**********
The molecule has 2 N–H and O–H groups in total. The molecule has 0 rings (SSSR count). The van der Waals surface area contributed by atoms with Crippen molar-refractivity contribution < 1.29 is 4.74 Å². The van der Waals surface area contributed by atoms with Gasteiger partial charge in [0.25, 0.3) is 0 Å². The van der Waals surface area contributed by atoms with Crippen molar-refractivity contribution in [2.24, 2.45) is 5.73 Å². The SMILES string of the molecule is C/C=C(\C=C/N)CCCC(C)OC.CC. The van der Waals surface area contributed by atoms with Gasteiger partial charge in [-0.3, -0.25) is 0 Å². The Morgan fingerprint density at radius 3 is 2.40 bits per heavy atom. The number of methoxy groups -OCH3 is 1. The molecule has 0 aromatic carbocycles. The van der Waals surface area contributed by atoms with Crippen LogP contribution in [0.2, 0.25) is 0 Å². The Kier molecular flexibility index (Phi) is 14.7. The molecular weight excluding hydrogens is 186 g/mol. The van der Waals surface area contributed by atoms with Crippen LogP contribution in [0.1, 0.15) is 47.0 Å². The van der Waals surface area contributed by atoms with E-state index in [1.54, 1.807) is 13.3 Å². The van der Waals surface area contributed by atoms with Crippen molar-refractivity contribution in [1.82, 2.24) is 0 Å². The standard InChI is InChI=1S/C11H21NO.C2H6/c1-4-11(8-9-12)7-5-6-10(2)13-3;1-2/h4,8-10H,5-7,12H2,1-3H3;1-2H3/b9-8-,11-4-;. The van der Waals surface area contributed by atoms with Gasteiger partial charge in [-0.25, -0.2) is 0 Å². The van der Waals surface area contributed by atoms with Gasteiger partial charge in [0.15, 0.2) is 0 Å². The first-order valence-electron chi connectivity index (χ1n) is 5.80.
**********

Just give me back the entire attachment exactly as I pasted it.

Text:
The molecule has 2 N–H and O–H groups in total. The molecule has 0 rings (SSSR count). The van der Waals surface area contributed by atoms with Crippen molar-refractivity contribution < 1.29 is 4.74 Å². The van der Waals surface area contributed by atoms with Gasteiger partial charge in [0.25, 0.3) is 0 Å². The van der Waals surface area contributed by atoms with Crippen molar-refractivity contribution in [2.24, 2.45) is 5.73 Å². The SMILES string of the molecule is C/C=C(\C=C/N)CCCC(C)OC.CC. The van der Waals surface area contributed by atoms with Gasteiger partial charge in [-0.3, -0.25) is 0 Å². The Morgan fingerprint density at radius 3 is 2.40 bits per heavy atom. The number of methoxy groups -OCH3 is 1. The molecule has 0 aromatic carbocycles. The van der Waals surface area contributed by atoms with Crippen LogP contribution in [0.2, 0.25) is 0 Å². The Kier molecular flexibility index (Phi) is 14.7. The molecular weight excluding hydrogens is 186 g/mol. The van der Waals surface area contributed by atoms with Crippen LogP contribution in [0.1, 0.15) is 47.0 Å². The van der Waals surface area contributed by atoms with E-state index in [1.54, 1.807) is 13.3 Å². The van der Waals surface area contributed by atoms with Crippen molar-refractivity contribution in [1.82, 2.24) is 0 Å². The standard InChI is InChI=1S/C11H21NO.C2H6/c1-4-11(8-9-12)7-5-6-10(2)13-3;1-2/h4,8-10H,5-7,12H2,1-3H3;1-2H3/b9-8-,11-4-;. The van der Waals surface area contributed by atoms with Gasteiger partial charge in [-0.25, -0.2) is 0 Å². The van der Waals surface area contributed by atoms with Gasteiger partial charge in [0.15, 0.2) is 0 Å². The first-order valence-electron chi connectivity index (χ1n) is 5.80.